Coping With Loss – Chapter 5 : Enrage

If there is one thing about my personality that I dislike, it would have to be my anger. I am what you call, eternally perturbed. After living over thirteen years with an anxiety disorder that perpetually diminishes your quality of life, sometimes having a good attitude is harder than coping with loss. My mother was quite aware of my anger issues, and generally knew how to calm me down when I was reaching my limit. Since her passing, I’ve noticed that getting mad comes even easier for me than ever before.

While replacing a wall outlet in my home; which I have done countless times in my life, I was electrocuted due to the previous homeowner (before my mother) failing to understand how to properly ground an outlet. I went from my default bothered to enraged in a split second, and began to furiously punch the wall until it started to hurt. Once I decided I had to turn off the circuit breaker, I proceeded to walk outside, continuing to punch everything in sight. Upon arriving at the circuit breaker, I then started to punch it as well, until finally I turn off the power and replaced the outlet.

Normally, the moment I punched the wall once, my mother would have instantly calmed me down. Without her patient understanding and calming voice, I was able to vent my frustration in a less than ideal way. This is not to say that I can’t be a rational adult and learn to control my anger, but when you have someone who is always there to calm you down, you start to rely on it.

One of my bigger problems with anger is that most of it is repressed. I tend to get mad at situations and only yell in frustration, angry is something I just don’t tend to emote. While I am basically speaking of semantics, given that frustration and anger go hand in hand, the context is quite important. When I am frustrated, I usually yell, maybe punch something unbreakable once and move on. With anger, it is like a fire that never stops, I continually punch anything I feel like, yell until I lose my voice, become overly sensitive to anything said and so on.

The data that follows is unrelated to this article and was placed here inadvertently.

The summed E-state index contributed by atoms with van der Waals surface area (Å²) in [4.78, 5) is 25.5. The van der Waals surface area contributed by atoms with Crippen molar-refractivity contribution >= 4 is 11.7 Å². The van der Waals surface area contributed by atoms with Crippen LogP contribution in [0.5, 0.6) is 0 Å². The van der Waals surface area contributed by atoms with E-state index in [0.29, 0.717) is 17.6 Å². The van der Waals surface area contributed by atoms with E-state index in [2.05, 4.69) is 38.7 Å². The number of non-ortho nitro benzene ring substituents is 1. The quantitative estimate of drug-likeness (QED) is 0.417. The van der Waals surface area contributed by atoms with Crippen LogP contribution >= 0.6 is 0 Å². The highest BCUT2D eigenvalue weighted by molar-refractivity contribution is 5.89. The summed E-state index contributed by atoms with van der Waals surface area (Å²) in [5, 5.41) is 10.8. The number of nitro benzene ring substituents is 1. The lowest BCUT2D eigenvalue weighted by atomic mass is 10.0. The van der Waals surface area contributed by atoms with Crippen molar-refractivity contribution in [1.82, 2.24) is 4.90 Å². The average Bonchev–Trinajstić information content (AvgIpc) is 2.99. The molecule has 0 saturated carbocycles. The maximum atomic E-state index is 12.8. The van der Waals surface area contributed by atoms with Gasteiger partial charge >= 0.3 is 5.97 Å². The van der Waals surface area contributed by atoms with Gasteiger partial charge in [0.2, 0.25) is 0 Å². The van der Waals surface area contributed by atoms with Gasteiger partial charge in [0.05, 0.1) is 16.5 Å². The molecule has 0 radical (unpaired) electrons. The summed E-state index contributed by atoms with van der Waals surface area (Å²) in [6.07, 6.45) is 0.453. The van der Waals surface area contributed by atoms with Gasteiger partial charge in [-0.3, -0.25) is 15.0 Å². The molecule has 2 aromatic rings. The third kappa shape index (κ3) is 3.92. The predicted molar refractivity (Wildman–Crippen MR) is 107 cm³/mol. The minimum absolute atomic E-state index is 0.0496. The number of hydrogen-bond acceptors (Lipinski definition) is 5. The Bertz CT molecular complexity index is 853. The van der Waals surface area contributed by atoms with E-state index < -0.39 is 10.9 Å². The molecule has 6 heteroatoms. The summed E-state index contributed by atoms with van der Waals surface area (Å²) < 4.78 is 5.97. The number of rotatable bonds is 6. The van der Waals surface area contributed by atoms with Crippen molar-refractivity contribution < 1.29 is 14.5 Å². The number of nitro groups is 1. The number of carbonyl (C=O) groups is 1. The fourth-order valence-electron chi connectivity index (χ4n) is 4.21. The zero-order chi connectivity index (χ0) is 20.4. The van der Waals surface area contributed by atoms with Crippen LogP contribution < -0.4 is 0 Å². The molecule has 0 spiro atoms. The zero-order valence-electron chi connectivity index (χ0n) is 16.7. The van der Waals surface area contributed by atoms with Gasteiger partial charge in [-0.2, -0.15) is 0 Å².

So yea, I probably sound like I have a real issue on my hands, but here is the kicker; I rarely get angry. I have a fairly high threshold when it comes to losing control. I get frustrated a lot, in fact, you could almost say it is my default mood, but it is very unlikely I can be pushed towards anger. I’ve had my fair share of slipups here and there, but like most ventable emotions, it happens in private. Lately though, I have started to feel my patience level drop. Things that once made me yell and move on, now put me close to losing my mind.

I could probably equate it simply to the result of loss, but that isn’t quite accurate. I feel that above all else, the biggest factor in losing my mother was also losing the desire to tolerate. With my mother around, I wanted to make her proud of how she raised me, be a person who embodied the very ideals and teachings she instilled in me. Without her, I don’t feel like there is a need to do so anymore. If something happens and it makes me mad, I will act accordingly. I no longer have the time, or the patience to tolerate people or situations that bother me.

This isn’t to say I am reacting the way I want to. In my life, having a ‘bad attitude’ is less of feeling and more of a personality trait. I don’t go out of my way to feel frustrated, and I certainly don’t enjoy the feeling. I have worked on many different ways to deal with stress and annoyances; laughing it off, feigning ignorance, just to name a few. While doing so tends to stop myself from reaching the edge, it certainly doesn’t make the feeling go away. Defaulting to frustration tends to spoil what little fun there is to have in life, and overall creates tension where there shouldn’t be. People shouldn’t need to wonder if something they say or something they do will cause me to erupt into yelling, and at the same time, I don’t enjoy reacting that way either.

I hope in the coming years I learn to stop defaulting to frustration, and I hope that the things that bother me most are not longer in my life. I just need to learn a balance between what should reasonably make me frustrated and what should barely make me agitated. Until that point, it is safe to say, I have a fairly long road ahead of me, and my volatile emotions are just another roadblock I have to overcome.